Based on our review of the record, we conclude that the trial court did not abuse its discretion in denying Appellant's Request to Withdraw his Guilty Plea. The court addressed Appellant's sentencing concerns. It discussed the facts underlying the nolle prossed Aggravated Assault charges and distinguished those facts from the facts underlying the Fleeing or Attempting to Elude Officer charge. The court demonstrated that it understood which charges were nolle prossed, and stated that it would not base its sentencing decisions on the facts underlying those charges.
Therefore, Appellant did not make a "colorable demonstration" that permitting withdrawal of the plea would promote fairness and justice. Accordingly, we conclude that the trial court's denial of Appellant's Motion to Withdraw his guilty plea was not manifestly unreasonable or the result of partiality, bias, or ill-will. McNabb , 819 A.2d at 55. We, thus, agree with counsel that this issue has no merit.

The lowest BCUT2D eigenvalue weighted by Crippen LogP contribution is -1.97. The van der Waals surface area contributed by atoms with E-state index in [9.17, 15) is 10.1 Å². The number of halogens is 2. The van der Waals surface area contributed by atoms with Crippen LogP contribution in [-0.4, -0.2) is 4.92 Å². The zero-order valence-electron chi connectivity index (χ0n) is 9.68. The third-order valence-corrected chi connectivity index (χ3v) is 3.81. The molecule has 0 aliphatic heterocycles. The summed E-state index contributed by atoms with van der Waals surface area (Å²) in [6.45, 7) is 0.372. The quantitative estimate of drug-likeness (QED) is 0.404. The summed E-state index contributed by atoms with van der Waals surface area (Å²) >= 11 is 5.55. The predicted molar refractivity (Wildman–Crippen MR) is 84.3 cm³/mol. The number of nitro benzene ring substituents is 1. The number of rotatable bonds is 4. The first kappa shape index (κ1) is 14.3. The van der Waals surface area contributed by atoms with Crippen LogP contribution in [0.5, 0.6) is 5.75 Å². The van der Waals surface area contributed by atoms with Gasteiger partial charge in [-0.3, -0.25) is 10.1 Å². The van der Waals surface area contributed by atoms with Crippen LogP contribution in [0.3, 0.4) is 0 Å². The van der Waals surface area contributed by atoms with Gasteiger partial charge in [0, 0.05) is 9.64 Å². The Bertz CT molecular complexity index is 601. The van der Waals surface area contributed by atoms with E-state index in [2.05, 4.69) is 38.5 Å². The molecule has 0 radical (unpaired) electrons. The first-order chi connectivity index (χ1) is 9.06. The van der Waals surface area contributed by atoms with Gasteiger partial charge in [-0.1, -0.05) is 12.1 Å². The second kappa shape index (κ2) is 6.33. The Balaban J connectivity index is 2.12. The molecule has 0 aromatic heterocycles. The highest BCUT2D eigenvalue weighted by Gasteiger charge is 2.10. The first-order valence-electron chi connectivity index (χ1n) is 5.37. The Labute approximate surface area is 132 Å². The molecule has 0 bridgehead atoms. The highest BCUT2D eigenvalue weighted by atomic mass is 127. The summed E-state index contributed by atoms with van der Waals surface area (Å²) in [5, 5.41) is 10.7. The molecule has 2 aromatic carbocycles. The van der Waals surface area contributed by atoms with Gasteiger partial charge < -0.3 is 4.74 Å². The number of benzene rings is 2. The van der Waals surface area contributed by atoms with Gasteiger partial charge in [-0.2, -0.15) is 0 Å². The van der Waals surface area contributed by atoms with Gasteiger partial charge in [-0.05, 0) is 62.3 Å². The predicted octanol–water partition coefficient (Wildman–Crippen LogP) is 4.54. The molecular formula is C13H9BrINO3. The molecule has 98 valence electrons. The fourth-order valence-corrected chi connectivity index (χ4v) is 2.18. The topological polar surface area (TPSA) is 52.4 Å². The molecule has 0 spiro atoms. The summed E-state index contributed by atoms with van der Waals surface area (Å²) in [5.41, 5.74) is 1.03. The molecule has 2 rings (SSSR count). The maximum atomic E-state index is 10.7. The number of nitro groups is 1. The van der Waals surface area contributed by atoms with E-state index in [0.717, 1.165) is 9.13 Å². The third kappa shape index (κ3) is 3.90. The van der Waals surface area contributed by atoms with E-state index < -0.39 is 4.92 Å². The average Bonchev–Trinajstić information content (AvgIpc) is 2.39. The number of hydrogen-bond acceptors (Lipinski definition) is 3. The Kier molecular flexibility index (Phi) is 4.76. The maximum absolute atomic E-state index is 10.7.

Additionally, our independent review of the record does not reveal any non-frivolous arguments available to Appellant. Yorgey , supra. Thus, we agree with counsel that this appeal is wholly frivolous. Accordingly, we grant counsel's Petition to Withdraw as Counsel and affirm Appellant's Judgment of Sentence.
Judgment of Sentence affirmed. Counsel's Petition to Withdraw as Counsel granted. Judgment Entered. /s/_________
Joseph D. Seletyn, Esq.
Prothonotary Date: 10/23/2019